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aka: Exhumed

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PowerSlave (a.k.a. Exhumed in Europe and Seireki 1999: Pharaoh no FukkatsuTranslation  in Japan) is a 1996 First-Person Shooter released for PC, PlayStation and Sega Saturn. It is set in Egyptian ruins and makes the player fight alone against plenty of demons and undead, making it a kind of Doom or Duke Nukem 3D in Egypt. However, while the PC version is a typical FPS of the time, the console version distinguished itself by being a first-person Metroidvania long before Metroid Prime came out.
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The story occurs in the end of the XXth century and puts the player in the shoes of a special forces soldier sent in Egypt (near Karnak) with a team to investigate weird rumors about monsters which appeared there and invaded the place. Their chopper crashes, and he is the only survivor. Later, he meets the ghost of King Ramses, who warns the hero of who the true culprits are: an alien race called the Kilmaat, who are using Ramses' corpse for some evil purpose.

After being unavailable for digital purchase for years, the PC version of the game was digitally re-released on GOG.com by Throwback Entertainment on November 19th, 2020, with Throwback also working with Nightdive Studios to remaster the console versions of the game.

Not to be confused with the Powerslave album made by Iron Maiden (although the title track deals with Ancient Egypt too), nor the Death Metal band of the same name.

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This game shows examples of:

  • Ancient Astronauts: Set, the evil Egyptian god, appears as the first of the game's three bosses, and appears to be an alien (in fact he strongly resembles a cross between the Cycloid Emperor and the Alien Queen from Duke Nukem 3D). The connection between the Kilmaat and ancient Egypt is unclear (Ramses doesn't seem to consider them legitimate), but most of their Mooks are themed around ancient Egypt.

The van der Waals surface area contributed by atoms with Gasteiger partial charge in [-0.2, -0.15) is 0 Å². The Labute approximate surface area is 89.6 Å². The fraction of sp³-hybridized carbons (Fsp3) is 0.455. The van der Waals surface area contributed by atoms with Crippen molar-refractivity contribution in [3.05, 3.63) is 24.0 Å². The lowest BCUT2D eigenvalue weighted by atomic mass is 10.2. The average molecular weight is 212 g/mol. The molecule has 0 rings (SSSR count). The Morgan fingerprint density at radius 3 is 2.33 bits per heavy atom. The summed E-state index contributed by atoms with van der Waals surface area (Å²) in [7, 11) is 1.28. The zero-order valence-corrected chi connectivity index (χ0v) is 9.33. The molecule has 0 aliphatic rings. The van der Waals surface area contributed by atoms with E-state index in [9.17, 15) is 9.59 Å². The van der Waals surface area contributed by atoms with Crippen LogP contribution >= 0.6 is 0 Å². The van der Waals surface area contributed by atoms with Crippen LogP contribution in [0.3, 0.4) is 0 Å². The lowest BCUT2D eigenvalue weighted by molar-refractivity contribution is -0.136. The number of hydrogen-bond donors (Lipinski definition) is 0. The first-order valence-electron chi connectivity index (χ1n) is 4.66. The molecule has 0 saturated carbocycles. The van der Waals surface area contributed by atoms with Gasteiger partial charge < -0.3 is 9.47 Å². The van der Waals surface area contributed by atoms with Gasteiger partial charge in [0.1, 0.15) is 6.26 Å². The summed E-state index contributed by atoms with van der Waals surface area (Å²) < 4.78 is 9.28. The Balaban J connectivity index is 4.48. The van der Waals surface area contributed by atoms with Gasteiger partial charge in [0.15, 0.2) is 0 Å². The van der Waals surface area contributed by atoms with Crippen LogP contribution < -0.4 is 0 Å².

• Ancient Egypt: Setting of the game. It takes places around Karnak.
  • And Then John Was a Zombie: The "Game Over" screen shows Anubis-monsters mummifying the hero.
  • Belly Dancer: A pair of Egyptian belly dancers can be found in an easter egg room in the PC version's third level.
  • Benevolent Architecture: There's bridges, pots and all sorts of other bits and bobs just begging for the hero to make use of. Given that this used to be Ramses' kingdom, its likely this is as intentional as he can make it.
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  • Block Puzzle: Sometimes you'll have to push a number of blocks to progress, in the PC version.
  • Boss in Mook's Clothing: The Magmantis enemies are giant insect/crab-like enemies that pop out of pools of lava and spit giant fireballs at you. They're huge for a Build engine creature (larger than many bosses from other games), take a lot of hits, and can kill you with a direct hit. The first one you encounter seems like a mini-boss of sorts, but they quickly turn out to be regularly occurring enemies.
  • Censor Shadow: The Anubis enemy wears a short kilt, and in the PC version he falls over backward with his legs apart upon dying. In the console versions, he is gibbed instead.
  • Chain Reaction Destruction: The Kilmaat Queen's final form dies this way.
  • Checkpoint: Even in the PC version, the game saves only automatically, at specific points, the beginning of the levels, and when you reach a golden scarab. In the PC version you also have a limited number of lives. To balance this out, the game is noticeably generally not Nintendo Hard, unlike many Build Engine games of the time such as Blood and Shadow Warrior.
  • Death Is a Slap on the Wrist: Not exactly, but close. Dying in the PC version makes the player reappear next to the last checkpoint, with full life, all your inventory from when you died, and the killed monsters don't respawn. On the other hand the ammo and power-ups you previously picked up don't respawn either and you lose one life. (The console version has no lives counter, but also has no checkpoints - if you die in a stage, both the stage and your health/ammo counts are reset to how they were when you entered it.)
  • Determinator: The hero was the last survivor of his team after their chopper was shot down, and he braves all manner of unholy creatures in order to stop the Kilmaat.
  • Do Not Run with a Gun: The player can walk and shoot at the same time, but it is impossible for the monsters.
  • Emergency Weapon: The machete, which doesn't use ammo and is usable underwater (opposite to the firearms).